Cainists go into adulthood expecting everyone to take care of them in the same way their parents treated them—adored, admired, praised and applauded for everything he thinks or does regardless of merit. He is special, the sun who sees the planets revolving around him, and he comes alive when the attention is solely on him. In adulthood, the Enabler, now this person who must be his all-compassing parent, must speak positively about him at all times, spread his ideas as gospel, and immerse him with compliments both privately and in public.
If she contradicts, questions or resists him, however gently, he’s enraged. His abrupt anger and later devaluation of the Enabler hinges on basically three actions or in-actions: (1) Not seeing how special he is, (2) Exposing a truth that he wants hidden, or (3) Questioning his authority. Once angered by what he perceives as disloyalty, he abuses, humiliates and diminishes her in a myriad of ways.
He might exaggerate her faults and makes fun of her in front of others. Out of the blue she might be accused of being stupid, pathetic, weak, and wrong. Or tell her and others that she lacks ambition, vision, understanding and insight. By now, he has discovered her Achilles heel and strips her of power by attacking her weakness to harm her or deprive her in whatever way he can. He withholds what he thinks she wants and needs, or dumps an overabundance of what he knows she doesn’t want. A common frustration tactic is to argue with everything she says to prove she’s wrong and he’s right. She can’t win ever. And these hotbed accusations are acted out with high-intensity anger and disgust. Indeed, he spins into an unparalleled bully, doling out fury and humiliation like an errant fire cracker.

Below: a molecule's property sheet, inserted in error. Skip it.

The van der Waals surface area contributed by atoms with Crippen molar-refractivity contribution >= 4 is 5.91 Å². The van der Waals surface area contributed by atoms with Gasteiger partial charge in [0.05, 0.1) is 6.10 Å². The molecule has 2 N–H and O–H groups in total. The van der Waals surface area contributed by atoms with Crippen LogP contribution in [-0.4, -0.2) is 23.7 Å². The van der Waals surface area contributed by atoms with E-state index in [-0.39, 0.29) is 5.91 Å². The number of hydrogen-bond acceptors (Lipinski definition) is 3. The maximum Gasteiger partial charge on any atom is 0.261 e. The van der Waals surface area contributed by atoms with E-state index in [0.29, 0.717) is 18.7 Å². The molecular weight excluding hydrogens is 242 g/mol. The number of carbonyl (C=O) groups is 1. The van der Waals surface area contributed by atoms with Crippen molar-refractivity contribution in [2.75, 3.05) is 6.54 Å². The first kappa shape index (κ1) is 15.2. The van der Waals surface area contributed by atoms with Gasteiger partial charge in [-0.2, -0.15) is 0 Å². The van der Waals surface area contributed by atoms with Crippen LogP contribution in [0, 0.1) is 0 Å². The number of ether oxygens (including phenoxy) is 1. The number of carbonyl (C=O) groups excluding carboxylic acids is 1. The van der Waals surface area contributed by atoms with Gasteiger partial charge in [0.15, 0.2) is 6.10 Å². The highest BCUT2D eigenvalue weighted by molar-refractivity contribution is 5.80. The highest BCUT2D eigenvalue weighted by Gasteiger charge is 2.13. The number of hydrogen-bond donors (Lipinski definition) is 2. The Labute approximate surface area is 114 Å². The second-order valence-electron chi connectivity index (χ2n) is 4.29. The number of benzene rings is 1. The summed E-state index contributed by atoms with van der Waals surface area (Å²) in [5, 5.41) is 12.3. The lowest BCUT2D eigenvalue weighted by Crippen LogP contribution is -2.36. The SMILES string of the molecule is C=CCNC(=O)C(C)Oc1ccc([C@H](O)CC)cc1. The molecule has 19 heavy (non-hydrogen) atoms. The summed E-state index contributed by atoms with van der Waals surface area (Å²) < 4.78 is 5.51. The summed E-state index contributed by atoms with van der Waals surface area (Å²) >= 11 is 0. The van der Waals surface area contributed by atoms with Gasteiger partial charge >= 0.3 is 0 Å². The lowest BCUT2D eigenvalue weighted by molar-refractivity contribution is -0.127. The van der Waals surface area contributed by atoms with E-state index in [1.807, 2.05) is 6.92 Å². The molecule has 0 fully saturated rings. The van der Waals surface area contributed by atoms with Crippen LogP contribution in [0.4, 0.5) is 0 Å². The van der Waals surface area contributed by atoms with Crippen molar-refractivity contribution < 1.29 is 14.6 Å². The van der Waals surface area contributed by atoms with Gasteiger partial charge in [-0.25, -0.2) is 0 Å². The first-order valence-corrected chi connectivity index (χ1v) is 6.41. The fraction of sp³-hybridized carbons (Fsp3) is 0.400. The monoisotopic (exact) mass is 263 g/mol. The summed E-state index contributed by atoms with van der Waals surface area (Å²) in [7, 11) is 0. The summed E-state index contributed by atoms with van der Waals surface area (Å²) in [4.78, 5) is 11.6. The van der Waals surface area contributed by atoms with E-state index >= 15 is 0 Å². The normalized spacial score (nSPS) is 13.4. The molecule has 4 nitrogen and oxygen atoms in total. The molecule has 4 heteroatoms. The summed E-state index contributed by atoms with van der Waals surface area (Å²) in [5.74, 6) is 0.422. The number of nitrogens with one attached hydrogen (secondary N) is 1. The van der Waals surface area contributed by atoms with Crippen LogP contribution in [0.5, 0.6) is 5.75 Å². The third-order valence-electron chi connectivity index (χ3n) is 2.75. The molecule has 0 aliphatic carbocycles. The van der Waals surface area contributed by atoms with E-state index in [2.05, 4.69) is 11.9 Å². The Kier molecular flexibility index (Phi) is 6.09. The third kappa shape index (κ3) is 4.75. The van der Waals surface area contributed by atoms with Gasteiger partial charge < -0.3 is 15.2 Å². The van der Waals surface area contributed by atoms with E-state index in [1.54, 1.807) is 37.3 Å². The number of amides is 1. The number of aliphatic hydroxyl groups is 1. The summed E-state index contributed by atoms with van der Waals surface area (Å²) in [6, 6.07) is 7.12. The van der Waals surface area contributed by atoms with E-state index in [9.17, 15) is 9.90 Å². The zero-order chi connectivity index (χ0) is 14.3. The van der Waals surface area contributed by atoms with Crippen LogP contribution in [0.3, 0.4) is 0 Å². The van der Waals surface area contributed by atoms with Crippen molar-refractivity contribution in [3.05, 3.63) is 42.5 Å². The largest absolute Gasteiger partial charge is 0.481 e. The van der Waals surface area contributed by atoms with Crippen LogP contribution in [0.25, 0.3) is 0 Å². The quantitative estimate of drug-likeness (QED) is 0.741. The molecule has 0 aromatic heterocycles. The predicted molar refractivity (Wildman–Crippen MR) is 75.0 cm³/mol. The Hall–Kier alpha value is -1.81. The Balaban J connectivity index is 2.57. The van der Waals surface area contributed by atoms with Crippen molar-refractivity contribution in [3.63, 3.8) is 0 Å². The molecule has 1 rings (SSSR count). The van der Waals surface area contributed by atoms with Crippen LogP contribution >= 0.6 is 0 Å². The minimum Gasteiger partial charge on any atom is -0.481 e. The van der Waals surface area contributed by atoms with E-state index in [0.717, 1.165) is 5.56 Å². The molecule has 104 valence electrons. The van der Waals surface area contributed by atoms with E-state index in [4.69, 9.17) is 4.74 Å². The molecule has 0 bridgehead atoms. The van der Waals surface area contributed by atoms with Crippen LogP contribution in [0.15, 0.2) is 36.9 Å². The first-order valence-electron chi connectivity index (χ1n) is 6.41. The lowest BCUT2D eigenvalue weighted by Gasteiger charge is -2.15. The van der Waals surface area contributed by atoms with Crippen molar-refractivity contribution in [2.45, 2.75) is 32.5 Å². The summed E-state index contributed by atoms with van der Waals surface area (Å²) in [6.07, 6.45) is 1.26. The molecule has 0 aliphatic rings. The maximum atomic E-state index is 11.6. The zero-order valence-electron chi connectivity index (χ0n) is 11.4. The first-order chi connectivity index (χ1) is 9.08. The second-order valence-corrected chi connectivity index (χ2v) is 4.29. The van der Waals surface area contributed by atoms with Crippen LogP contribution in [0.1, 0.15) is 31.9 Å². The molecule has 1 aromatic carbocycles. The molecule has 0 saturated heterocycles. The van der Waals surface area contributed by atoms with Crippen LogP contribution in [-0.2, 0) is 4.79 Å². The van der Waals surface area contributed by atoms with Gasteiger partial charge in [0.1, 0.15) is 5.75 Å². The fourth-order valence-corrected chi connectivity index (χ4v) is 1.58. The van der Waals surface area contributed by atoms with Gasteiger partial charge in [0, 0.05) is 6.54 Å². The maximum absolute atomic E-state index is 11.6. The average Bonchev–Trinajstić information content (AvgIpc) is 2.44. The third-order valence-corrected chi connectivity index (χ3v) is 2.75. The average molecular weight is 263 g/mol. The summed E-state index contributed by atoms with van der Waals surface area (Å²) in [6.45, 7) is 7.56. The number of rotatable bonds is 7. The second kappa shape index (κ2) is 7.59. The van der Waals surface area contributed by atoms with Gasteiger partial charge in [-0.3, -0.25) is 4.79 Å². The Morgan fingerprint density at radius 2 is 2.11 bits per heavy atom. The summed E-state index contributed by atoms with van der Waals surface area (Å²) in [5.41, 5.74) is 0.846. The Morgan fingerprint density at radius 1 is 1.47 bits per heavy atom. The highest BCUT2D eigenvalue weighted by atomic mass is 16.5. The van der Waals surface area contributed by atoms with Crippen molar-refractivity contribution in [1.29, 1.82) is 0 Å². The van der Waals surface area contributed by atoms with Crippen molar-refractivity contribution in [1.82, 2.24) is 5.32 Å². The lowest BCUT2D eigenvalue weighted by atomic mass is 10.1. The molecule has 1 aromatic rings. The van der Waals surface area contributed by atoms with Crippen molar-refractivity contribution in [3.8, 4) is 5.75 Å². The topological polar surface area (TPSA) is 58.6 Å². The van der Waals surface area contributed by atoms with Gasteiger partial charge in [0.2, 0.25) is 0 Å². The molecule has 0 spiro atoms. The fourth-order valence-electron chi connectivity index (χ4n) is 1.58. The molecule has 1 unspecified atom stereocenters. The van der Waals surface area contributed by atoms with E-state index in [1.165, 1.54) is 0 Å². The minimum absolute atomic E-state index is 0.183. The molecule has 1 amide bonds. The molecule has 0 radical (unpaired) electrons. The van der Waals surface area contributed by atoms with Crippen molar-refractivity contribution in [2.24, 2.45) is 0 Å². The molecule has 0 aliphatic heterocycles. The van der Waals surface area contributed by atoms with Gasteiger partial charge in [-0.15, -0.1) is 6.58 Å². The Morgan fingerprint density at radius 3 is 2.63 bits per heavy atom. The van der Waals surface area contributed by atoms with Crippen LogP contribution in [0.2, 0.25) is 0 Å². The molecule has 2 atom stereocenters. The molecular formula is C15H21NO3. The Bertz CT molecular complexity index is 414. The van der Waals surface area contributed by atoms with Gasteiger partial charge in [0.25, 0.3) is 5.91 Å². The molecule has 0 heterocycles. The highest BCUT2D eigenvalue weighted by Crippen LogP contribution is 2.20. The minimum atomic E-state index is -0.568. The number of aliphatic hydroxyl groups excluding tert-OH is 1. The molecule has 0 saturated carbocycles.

As a source of attention and admiration, the Enabler becomes Cain’s ally overvalued by him. Missing that, she morphs into the enemy and instantly devalued by him. He will criticize her not only for considering a thought of her own that is in opposition to his, but now he also blames her for his bad choices. I recall one such person making a dim-witted comment, then pretending I had made the remark, not her. She laughed over the comment, calling me a “dumb blonde.” I was stunned the way she twisted the situation to remove the mistake from her palette and blame me. When I pointed out that she had made the remark, she quickly turned her attention to another matter as if the incident never happened. One should never underestimate how a pathological person can turn the tables to make the Enabler look wrong so he can look perfect and then refuse to deal with the truth when it’s pointed out to him.
Once an Enabler has goofed up, it takes an exceptional idea or action on her part to change or elevate Cain’s image of her again. Now she is in the devaluation phase. She could be ostracized for months. In fact, she will need to adore, applaud, idolize, even worship him for whatever time limit he sets down, before he acknowledges or accepts her into the fold again. And probably never into his inner circle of close confidants. He blames her, and she blames herself. It works well for him until the Enabler says enough already.